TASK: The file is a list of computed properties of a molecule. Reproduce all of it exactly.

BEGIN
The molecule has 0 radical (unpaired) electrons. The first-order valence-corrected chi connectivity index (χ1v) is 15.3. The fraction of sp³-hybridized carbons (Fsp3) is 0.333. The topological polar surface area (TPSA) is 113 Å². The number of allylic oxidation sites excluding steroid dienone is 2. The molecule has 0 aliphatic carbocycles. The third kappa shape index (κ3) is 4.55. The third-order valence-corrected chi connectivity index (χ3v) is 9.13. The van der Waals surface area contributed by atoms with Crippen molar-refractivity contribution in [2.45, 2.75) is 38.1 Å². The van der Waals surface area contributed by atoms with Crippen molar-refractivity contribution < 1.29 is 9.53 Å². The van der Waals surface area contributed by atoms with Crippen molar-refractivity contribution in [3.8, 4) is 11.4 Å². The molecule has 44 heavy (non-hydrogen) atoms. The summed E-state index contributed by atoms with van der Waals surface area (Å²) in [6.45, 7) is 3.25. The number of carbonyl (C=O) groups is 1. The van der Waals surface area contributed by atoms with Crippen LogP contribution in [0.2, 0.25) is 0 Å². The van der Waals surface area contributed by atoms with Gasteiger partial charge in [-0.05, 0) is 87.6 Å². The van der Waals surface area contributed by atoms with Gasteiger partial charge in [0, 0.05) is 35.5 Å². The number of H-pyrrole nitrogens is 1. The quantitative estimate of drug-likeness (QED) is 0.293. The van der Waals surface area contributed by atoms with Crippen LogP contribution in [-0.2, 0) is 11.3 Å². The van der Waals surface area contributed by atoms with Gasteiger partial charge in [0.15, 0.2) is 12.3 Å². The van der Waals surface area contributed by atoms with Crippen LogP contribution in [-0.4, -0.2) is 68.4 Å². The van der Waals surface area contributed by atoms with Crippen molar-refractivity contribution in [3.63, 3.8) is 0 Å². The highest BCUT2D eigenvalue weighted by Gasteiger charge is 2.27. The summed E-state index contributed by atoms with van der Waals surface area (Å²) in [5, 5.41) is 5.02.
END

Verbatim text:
The molecule has 0 radical (unpaired) electrons. The first-order valence-corrected chi connectivity index (χ1v) is 15.3. The fraction of sp³-hybridized carbons (Fsp3) is 0.333. The topological polar surface area (TPSA) is 113 Å². The number of allylic oxidation sites excluding steroid dienone is 2. The molecule has 0 aliphatic carbocycles. The third kappa shape index (κ3) is 4.55. The third-order valence-corrected chi connectivity index (χ3v) is 9.13. The van der Waals surface area contributed by atoms with Crippen molar-refractivity contribution in [2.45, 2.75) is 38.1 Å². The van der Waals surface area contributed by atoms with Crippen molar-refractivity contribution < 1.29 is 9.53 Å². The van der Waals surface area contributed by atoms with Crippen molar-refractivity contribution in [3.8, 4) is 11.4 Å². The molecule has 44 heavy (non-hydrogen) atoms. The summed E-state index contributed by atoms with van der Waals surface area (Å²) in [6.45, 7) is 3.25. The number of carbonyl (C=O) groups is 1. The van der Waals surface area contributed by atoms with Crippen LogP contribution in [0.2, 0.25) is 0 Å². The van der Waals surface area contributed by atoms with Gasteiger partial charge in [-0.05, 0) is 87.6 Å². The van der Waals surface area contributed by atoms with Gasteiger partial charge in [0, 0.05) is 35.5 Å². The number of H-pyrrole nitrogens is 1. The quantitative estimate of drug-likeness (QED) is 0.293. The van der Waals surface area contributed by atoms with Crippen LogP contribution in [-0.2, 0) is 11.3 Å². The van der Waals surface area contributed by atoms with Gasteiger partial charge in [0.15, 0.2) is 12.3 Å². The van der Waals surface area contributed by atoms with Crippen LogP contribution in [-0.4, -0.2) is 68.4 Å². The van der Waals surface area contributed by atoms with Crippen molar-refractivity contribution in [3.63, 3.8) is 0 Å². The highest BCUT2D eigenvalue weighted by Gasteiger charge is 2.27. The summed E-state index contributed by atoms with van der Waals surface area (Å²) in [5, 5.41) is 5.02.